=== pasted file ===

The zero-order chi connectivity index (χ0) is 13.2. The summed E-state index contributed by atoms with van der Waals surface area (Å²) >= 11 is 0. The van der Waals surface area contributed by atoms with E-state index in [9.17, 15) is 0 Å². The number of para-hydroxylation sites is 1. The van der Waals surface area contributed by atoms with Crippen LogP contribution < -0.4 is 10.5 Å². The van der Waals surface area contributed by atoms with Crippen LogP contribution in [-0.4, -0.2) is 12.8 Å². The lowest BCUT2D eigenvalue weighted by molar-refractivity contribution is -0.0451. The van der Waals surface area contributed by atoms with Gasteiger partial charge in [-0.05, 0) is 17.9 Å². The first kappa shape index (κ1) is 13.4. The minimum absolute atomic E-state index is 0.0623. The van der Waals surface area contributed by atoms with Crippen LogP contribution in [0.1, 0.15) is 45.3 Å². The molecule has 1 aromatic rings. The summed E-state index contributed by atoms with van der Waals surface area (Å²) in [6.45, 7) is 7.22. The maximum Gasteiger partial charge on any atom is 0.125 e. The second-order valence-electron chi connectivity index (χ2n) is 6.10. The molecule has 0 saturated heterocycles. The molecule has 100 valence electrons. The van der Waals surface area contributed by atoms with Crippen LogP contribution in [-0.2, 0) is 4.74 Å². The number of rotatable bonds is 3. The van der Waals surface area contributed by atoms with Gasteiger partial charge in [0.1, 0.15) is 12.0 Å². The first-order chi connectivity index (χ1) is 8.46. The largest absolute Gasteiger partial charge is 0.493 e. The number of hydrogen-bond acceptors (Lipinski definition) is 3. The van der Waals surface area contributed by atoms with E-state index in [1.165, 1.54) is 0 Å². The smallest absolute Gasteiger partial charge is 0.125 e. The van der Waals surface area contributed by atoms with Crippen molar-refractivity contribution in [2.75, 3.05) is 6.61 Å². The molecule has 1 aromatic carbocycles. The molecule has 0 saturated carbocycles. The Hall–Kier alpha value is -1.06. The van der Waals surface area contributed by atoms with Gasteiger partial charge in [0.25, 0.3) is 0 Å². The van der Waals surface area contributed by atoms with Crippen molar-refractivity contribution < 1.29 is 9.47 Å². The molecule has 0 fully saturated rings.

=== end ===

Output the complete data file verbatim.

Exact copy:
The zero-order chi connectivity index (χ0) is 13.2. The summed E-state index contributed by atoms with van der Waals surface area (Å²) >= 11 is 0. The van der Waals surface area contributed by atoms with E-state index in [9.17, 15) is 0 Å². The number of para-hydroxylation sites is 1. The van der Waals surface area contributed by atoms with Crippen LogP contribution < -0.4 is 10.5 Å². The van der Waals surface area contributed by atoms with Crippen LogP contribution in [-0.4, -0.2) is 12.8 Å². The lowest BCUT2D eigenvalue weighted by molar-refractivity contribution is -0.0451. The van der Waals surface area contributed by atoms with Gasteiger partial charge in [-0.05, 0) is 17.9 Å². The first kappa shape index (κ1) is 13.4. The minimum absolute atomic E-state index is 0.0623. The van der Waals surface area contributed by atoms with Crippen LogP contribution in [0.1, 0.15) is 45.3 Å². The molecule has 1 aromatic rings. The summed E-state index contributed by atoms with van der Waals surface area (Å²) in [6.45, 7) is 7.22. The maximum Gasteiger partial charge on any atom is 0.125 e. The second-order valence-electron chi connectivity index (χ2n) is 6.10. The molecule has 0 saturated heterocycles. The molecule has 100 valence electrons. The van der Waals surface area contributed by atoms with Crippen LogP contribution in [-0.2, 0) is 4.74 Å². The number of rotatable bonds is 3. The van der Waals surface area contributed by atoms with Gasteiger partial charge in [0.1, 0.15) is 12.0 Å². The first-order chi connectivity index (χ1) is 8.46. The largest absolute Gasteiger partial charge is 0.493 e. The number of hydrogen-bond acceptors (Lipinski definition) is 3. The van der Waals surface area contributed by atoms with E-state index in [1.165, 1.54) is 0 Å². The smallest absolute Gasteiger partial charge is 0.125 e. The van der Waals surface area contributed by atoms with Crippen molar-refractivity contribution in [2.75, 3.05) is 6.61 Å². The molecule has 1 aromatic carbocycles. The molecule has 0 saturated carbocycles. The Hall–Kier alpha value is -1.06. The van der Waals surface area contributed by atoms with Gasteiger partial charge in [0.25, 0.3) is 0 Å². The van der Waals surface area contributed by atoms with Crippen molar-refractivity contribution < 1.29 is 9.47 Å². The molecule has 0 fully saturated rings.